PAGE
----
The Roman concept of witches transforming into owls may have come from the myth of the harpy, a creature with the torso of a woman and legs and wings of a predatory bird. Interestingly, the harpy is thought to itself have been modified from the depiction of a soul in Egyptian mythology.
To Egyptians, Ba, or Ba-birds, were physical manifestations of the departed dead which had the body of a bird and head of a human.
And it doesn’t stop there. A plaque from the Sumerian period, from about 1800 BCE, clearly portray a woman with feathered legs and owl feet, flanked by two owls.
This is thought to be a carving of Ereshkigal, goddess of the underworld, and the first ever depiction of a witch in association with owls, and origin of the Ba-bird. Remarkably, this means owls have been connected with witchcraft and the underworld for nearly 4,000 years!
Toads: A Witch’s Companion
Toads have long been associated with witchcraft, though their role in the demonic arts has shifted throughout history. The toad’s original association with witches probably came from the idea that toads are toxic, and could therefore be used to craft maleficent poisons.
Although biochemistry had not been invented yet, the poisonous nature of some European toads was well known by as early as 200 BCE. We now know that all toads in the bufo genus produce a sticky secretion exuded from their skin when threatened; a milky, moderately potent poison, called bufotoxin, that contains hallucinogens as well as other chemicals that can affect heart and motor function.
Though not a particularly potent poison, bufotoxin can be fatal in large doses, and it is likely that ancient peoples had become aware of this by watching other animals react poorly to eating toads.
With verifiably toxic capabilities, toads became a classic ingredient for any medieval mythological witch’s brew by the 1600s. Their association with witches was especially solidified in 1623, when Shakespeare published Macbeth and introduced Paddock, a witch’s toad familiar, in the opening scene of the play.
At this point, the toad’s role in witchcraft began to transform from a simple ingredient to a witch’s most trusted and intelligent demonic familiar. This shift in importance can be traced to the Spanish Inquisition of the 17th century. Specifically, in 1610 the Spanish inquisitors of Navarre reported that they had discovered a sect of witches in the nearby mountains. They claimed that the devil had been recruiting witches at an alarming speed in Navarre, and that he had gifted each new witch with a toad.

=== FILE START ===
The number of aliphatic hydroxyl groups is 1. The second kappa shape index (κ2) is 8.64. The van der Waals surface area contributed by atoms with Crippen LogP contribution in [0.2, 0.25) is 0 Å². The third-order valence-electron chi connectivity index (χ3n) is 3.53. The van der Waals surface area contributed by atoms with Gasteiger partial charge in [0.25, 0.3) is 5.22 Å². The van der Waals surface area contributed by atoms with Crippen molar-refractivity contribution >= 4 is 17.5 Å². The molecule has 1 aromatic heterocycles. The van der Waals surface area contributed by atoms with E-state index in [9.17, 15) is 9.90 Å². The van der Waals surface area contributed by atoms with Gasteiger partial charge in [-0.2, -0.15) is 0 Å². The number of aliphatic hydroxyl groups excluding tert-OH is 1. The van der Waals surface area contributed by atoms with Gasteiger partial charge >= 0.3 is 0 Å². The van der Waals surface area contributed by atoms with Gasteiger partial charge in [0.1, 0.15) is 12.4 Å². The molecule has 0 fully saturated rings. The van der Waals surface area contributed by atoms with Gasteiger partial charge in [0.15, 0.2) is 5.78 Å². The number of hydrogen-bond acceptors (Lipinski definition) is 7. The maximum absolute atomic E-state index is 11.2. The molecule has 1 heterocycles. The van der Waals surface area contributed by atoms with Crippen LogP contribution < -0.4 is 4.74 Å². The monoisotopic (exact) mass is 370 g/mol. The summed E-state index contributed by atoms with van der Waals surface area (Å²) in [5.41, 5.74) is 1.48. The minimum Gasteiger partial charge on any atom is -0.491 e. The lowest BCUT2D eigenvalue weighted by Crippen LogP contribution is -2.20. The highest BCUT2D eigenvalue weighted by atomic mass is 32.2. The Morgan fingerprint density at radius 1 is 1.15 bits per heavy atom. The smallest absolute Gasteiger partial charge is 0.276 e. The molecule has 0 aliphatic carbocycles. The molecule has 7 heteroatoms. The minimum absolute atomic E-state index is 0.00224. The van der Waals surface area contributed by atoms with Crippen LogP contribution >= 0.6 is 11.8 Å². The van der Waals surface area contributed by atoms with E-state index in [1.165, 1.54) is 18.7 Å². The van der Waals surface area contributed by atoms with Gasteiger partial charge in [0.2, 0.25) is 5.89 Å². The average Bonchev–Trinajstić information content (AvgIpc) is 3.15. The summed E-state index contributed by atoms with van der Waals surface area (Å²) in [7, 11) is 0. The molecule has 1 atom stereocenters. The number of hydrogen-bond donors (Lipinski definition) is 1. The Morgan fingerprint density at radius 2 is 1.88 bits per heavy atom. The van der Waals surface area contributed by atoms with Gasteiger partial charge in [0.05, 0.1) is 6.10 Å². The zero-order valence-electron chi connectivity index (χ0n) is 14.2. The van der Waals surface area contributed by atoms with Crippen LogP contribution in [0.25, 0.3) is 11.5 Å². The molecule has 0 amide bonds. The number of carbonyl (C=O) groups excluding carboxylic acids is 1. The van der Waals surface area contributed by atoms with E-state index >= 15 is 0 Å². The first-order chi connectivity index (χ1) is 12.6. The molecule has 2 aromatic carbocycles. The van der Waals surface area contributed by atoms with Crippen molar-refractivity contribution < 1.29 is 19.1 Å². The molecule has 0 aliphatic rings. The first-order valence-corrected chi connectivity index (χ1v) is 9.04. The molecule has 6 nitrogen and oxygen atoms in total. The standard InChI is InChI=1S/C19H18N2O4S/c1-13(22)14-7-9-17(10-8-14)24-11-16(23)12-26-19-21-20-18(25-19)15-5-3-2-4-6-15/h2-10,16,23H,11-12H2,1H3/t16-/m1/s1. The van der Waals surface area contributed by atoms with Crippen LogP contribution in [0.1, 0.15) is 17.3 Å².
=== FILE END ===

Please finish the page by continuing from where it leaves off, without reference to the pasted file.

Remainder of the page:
These were no ordinary toads, apparently, as the inquisitors described such a familiar as “…A demon in the form of a toad with its face like a man’s, dressed in finely tailored velvet and cloth.” This creature would become what was known as a ‘dressed toad,’ a hyper-intelligent maleficent force that called witches to Sabbath and instructed them in the Devil’s evil plans. According to the inquisitors, the witches fed human flesh to their dressed toads as reward for their assistance.
We may never know why the inquisitors of Navarre chose to embellish such a strange tale. In all likelihood, they sought to justify their war by claiming to rid it of what they considered a horrible demonic presence. At the end of the day, the moderate, defensive toxicity of bufo toads likely predisposed them to an association with evil intent—and the rest was history.
Crows and Ravens: Auguries of the Afterlife
Like owls, crows and ravens have a complicated, multi-faceted history in mythology. Across the world, these corvids have become known either as creative, intelligent mischief-makers, or messengers of the dead.
To many native tribes of North America, the raven was not only the creator, but also a fortune-teller, hunting companion, or informant. Some Sioux legends tell of chieftains who kept pet ravens that learned multiple languages and served as spies for their tribe. A similar legend exists in Norse mythology; Odin, the All-father, kept two ravens named Huginn (meaning ‘thought’) and Muninn (meaning ‘memory’) as informants on the world of men. Indeed, it is true that all corvids—including crows and ravens—can learn to mimic human speech.